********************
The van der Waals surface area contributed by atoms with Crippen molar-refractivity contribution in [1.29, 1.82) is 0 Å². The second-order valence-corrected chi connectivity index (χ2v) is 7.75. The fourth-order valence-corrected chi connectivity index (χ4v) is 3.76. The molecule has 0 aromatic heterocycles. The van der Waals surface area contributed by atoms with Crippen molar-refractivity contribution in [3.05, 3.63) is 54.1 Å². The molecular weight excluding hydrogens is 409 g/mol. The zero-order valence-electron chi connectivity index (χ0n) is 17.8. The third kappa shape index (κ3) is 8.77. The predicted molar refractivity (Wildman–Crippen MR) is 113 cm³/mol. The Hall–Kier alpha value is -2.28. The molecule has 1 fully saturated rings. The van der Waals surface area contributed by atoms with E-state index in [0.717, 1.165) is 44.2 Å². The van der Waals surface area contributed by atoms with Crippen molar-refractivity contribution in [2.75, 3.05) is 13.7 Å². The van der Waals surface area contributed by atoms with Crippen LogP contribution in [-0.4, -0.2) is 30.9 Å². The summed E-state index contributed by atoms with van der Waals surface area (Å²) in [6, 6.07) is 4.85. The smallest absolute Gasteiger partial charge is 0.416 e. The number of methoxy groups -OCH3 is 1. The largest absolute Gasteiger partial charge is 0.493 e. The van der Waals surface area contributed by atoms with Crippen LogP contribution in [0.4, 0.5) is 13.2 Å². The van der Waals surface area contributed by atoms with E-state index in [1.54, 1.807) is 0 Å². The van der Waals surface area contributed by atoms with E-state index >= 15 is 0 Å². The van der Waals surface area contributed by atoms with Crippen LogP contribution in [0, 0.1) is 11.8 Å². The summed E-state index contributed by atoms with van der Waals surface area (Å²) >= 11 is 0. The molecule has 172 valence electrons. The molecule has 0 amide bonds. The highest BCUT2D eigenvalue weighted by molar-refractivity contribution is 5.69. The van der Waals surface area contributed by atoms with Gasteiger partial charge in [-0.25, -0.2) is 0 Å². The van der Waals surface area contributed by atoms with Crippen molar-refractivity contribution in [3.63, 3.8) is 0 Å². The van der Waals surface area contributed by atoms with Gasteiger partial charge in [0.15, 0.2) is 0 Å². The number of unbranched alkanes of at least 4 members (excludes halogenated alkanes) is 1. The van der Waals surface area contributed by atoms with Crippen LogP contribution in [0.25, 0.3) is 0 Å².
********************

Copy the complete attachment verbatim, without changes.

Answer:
The van der Waals surface area contributed by atoms with Crippen molar-refractivity contribution in [1.29, 1.82) is 0 Å². The second-order valence-corrected chi connectivity index (χ2v) is 7.75. The fourth-order valence-corrected chi connectivity index (χ4v) is 3.76. The molecule has 0 aromatic heterocycles. The van der Waals surface area contributed by atoms with Crippen molar-refractivity contribution in [3.05, 3.63) is 54.1 Å². The molecular weight excluding hydrogens is 409 g/mol. The zero-order valence-electron chi connectivity index (χ0n) is 17.8. The third kappa shape index (κ3) is 8.77. The predicted molar refractivity (Wildman–Crippen MR) is 113 cm³/mol. The Hall–Kier alpha value is -2.28. The molecule has 1 fully saturated rings. The van der Waals surface area contributed by atoms with E-state index in [0.717, 1.165) is 44.2 Å². The van der Waals surface area contributed by atoms with Crippen molar-refractivity contribution in [2.75, 3.05) is 13.7 Å². The van der Waals surface area contributed by atoms with Crippen LogP contribution in [-0.4, -0.2) is 30.9 Å². The summed E-state index contributed by atoms with van der Waals surface area (Å²) in [6, 6.07) is 4.85. The smallest absolute Gasteiger partial charge is 0.416 e. The number of methoxy groups -OCH3 is 1. The largest absolute Gasteiger partial charge is 0.493 e. The van der Waals surface area contributed by atoms with Crippen LogP contribution in [0.4, 0.5) is 13.2 Å². The van der Waals surface area contributed by atoms with E-state index in [1.54, 1.807) is 0 Å². The van der Waals surface area contributed by atoms with E-state index >= 15 is 0 Å². The van der Waals surface area contributed by atoms with Crippen LogP contribution in [0, 0.1) is 11.8 Å². The summed E-state index contributed by atoms with van der Waals surface area (Å²) >= 11 is 0. The molecule has 172 valence electrons. The molecule has 0 amide bonds. The highest BCUT2D eigenvalue weighted by molar-refractivity contribution is 5.69. The van der Waals surface area contributed by atoms with Gasteiger partial charge in [-0.25, -0.2) is 0 Å². The van der Waals surface area contributed by atoms with Crippen molar-refractivity contribution in [3.63, 3.8) is 0 Å². The van der Waals surface area contributed by atoms with Gasteiger partial charge in [0.15, 0.2) is 0 Å². The number of unbranched alkanes of at least 4 members (excludes halogenated alkanes) is 1. The van der Waals surface area contributed by atoms with Crippen LogP contribution in [0.25, 0.3) is 0 Å².